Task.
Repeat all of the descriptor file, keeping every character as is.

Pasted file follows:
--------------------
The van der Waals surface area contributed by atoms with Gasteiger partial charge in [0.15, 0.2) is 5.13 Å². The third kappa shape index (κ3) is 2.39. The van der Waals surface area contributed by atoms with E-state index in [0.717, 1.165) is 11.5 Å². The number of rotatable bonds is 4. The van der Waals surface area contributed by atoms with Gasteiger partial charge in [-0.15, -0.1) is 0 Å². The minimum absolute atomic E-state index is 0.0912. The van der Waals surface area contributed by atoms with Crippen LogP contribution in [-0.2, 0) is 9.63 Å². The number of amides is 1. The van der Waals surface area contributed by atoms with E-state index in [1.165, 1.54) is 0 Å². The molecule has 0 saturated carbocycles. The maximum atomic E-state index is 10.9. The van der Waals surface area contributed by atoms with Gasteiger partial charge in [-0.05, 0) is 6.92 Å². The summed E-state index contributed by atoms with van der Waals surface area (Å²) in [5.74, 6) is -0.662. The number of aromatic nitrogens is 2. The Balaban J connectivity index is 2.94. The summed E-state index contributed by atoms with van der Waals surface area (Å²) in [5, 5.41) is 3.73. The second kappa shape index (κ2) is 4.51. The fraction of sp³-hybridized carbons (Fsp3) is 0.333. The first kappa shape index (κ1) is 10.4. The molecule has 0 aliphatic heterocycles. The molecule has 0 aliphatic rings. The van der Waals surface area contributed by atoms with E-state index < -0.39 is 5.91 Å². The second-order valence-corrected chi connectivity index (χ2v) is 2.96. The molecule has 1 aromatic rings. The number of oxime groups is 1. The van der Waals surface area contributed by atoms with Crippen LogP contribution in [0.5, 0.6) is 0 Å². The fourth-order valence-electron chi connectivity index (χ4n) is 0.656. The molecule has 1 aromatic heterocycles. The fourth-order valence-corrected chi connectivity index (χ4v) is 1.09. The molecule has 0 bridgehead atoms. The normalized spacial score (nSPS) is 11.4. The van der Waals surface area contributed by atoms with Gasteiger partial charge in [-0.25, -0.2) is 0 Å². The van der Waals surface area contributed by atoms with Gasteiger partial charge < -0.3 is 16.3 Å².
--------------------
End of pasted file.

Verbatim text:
The van der Waals surface area contributed by atoms with Gasteiger partial charge in [0.15, 0.2) is 5.13 Å². The third kappa shape index (κ3) is 2.39. The van der Waals surface area contributed by atoms with E-state index in [0.717, 1.165) is 11.5 Å². The number of rotatable bonds is 4. The van der Waals surface area contributed by atoms with Gasteiger partial charge in [-0.15, -0.1) is 0 Å². The minimum absolute atomic E-state index is 0.0912. The van der Waals surface area contributed by atoms with Crippen LogP contribution in [-0.2, 0) is 9.63 Å². The number of amides is 1. The van der Waals surface area contributed by atoms with E-state index in [1.165, 1.54) is 0 Å². The molecule has 0 saturated carbocycles. The maximum atomic E-state index is 10.9. The van der Waals surface area contributed by atoms with Gasteiger partial charge in [-0.05, 0) is 6.92 Å². The summed E-state index contributed by atoms with van der Waals surface area (Å²) in [5.74, 6) is -0.662. The number of aromatic nitrogens is 2. The Balaban J connectivity index is 2.94. The summed E-state index contributed by atoms with van der Waals surface area (Å²) in [5, 5.41) is 3.73. The second kappa shape index (κ2) is 4.51. The fraction of sp³-hybridized carbons (Fsp3) is 0.333. The first kappa shape index (κ1) is 10.4. The molecule has 0 aliphatic heterocycles. The molecule has 0 aliphatic rings. The van der Waals surface area contributed by atoms with E-state index < -0.39 is 5.91 Å². The second-order valence-corrected chi connectivity index (χ2v) is 2.96. The molecule has 1 aromatic rings. The number of oxime groups is 1. The van der Waals surface area contributed by atoms with Crippen LogP contribution in [0.5, 0.6) is 0 Å². The fourth-order valence-electron chi connectivity index (χ4n) is 0.656. The molecule has 1 aromatic heterocycles. The fourth-order valence-corrected chi connectivity index (χ4v) is 1.09. The molecule has 0 bridgehead atoms. The normalized spacial score (nSPS) is 11.4. The van der Waals surface area contributed by atoms with Gasteiger partial charge in [-0.25, -0.2) is 0 Å². The van der Waals surface area contributed by atoms with Gasteiger partial charge < -0.3 is 16.3 Å².